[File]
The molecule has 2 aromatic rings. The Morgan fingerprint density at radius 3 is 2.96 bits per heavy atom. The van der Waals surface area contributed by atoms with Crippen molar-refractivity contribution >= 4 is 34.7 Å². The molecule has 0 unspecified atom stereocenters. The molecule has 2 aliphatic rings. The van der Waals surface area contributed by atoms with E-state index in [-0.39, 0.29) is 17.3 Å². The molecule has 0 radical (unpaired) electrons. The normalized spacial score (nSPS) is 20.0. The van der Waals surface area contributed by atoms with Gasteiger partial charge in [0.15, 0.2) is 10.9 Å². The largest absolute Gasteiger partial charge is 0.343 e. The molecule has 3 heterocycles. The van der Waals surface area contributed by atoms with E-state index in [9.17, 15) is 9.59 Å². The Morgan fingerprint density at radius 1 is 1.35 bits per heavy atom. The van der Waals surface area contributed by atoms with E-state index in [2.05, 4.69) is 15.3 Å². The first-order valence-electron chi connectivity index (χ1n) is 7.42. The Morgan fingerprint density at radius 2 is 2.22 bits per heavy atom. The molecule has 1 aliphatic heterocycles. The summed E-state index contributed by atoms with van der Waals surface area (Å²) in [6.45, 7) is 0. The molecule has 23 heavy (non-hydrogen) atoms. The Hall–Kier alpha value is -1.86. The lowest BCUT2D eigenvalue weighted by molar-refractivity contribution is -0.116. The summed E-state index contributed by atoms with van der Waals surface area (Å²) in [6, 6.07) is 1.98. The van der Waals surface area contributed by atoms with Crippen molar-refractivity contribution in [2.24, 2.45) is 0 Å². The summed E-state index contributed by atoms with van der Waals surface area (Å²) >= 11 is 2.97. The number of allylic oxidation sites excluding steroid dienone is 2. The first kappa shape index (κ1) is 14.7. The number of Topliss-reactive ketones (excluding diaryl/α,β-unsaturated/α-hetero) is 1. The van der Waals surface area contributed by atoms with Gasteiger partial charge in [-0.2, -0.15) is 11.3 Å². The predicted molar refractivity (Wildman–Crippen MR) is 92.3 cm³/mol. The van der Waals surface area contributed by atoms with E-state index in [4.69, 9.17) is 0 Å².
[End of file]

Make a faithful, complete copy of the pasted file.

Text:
The molecule has 2 aromatic rings. The Morgan fingerprint density at radius 3 is 2.96 bits per heavy atom. The van der Waals surface area contributed by atoms with Crippen molar-refractivity contribution >= 4 is 34.7 Å². The molecule has 0 unspecified atom stereocenters. The molecule has 2 aliphatic rings. The van der Waals surface area contributed by atoms with E-state index in [-0.39, 0.29) is 17.3 Å². The molecule has 0 radical (unpaired) electrons. The normalized spacial score (nSPS) is 20.0. The van der Waals surface area contributed by atoms with Gasteiger partial charge in [0.15, 0.2) is 10.9 Å². The largest absolute Gasteiger partial charge is 0.343 e. The molecule has 3 heterocycles. The van der Waals surface area contributed by atoms with E-state index in [9.17, 15) is 9.59 Å². The Morgan fingerprint density at radius 1 is 1.35 bits per heavy atom. The van der Waals surface area contributed by atoms with E-state index in [2.05, 4.69) is 15.3 Å². The first-order valence-electron chi connectivity index (χ1n) is 7.42. The Morgan fingerprint density at radius 2 is 2.22 bits per heavy atom. The molecule has 1 aliphatic heterocycles. The summed E-state index contributed by atoms with van der Waals surface area (Å²) in [6.45, 7) is 0. The molecule has 23 heavy (non-hydrogen) atoms. The Hall–Kier alpha value is -1.86. The lowest BCUT2D eigenvalue weighted by molar-refractivity contribution is -0.116. The summed E-state index contributed by atoms with van der Waals surface area (Å²) in [6, 6.07) is 1.98. The van der Waals surface area contributed by atoms with Crippen molar-refractivity contribution in [2.24, 2.45) is 0 Å². The summed E-state index contributed by atoms with van der Waals surface area (Å²) >= 11 is 2.97. The number of allylic oxidation sites excluding steroid dienone is 2. The first kappa shape index (κ1) is 14.7. The number of Topliss-reactive ketones (excluding diaryl/α,β-unsaturated/α-hetero) is 1. The van der Waals surface area contributed by atoms with Gasteiger partial charge in [-0.2, -0.15) is 11.3 Å². The predicted molar refractivity (Wildman–Crippen MR) is 92.3 cm³/mol. The van der Waals surface area contributed by atoms with E-state index in [4.69, 9.17) is 0 Å².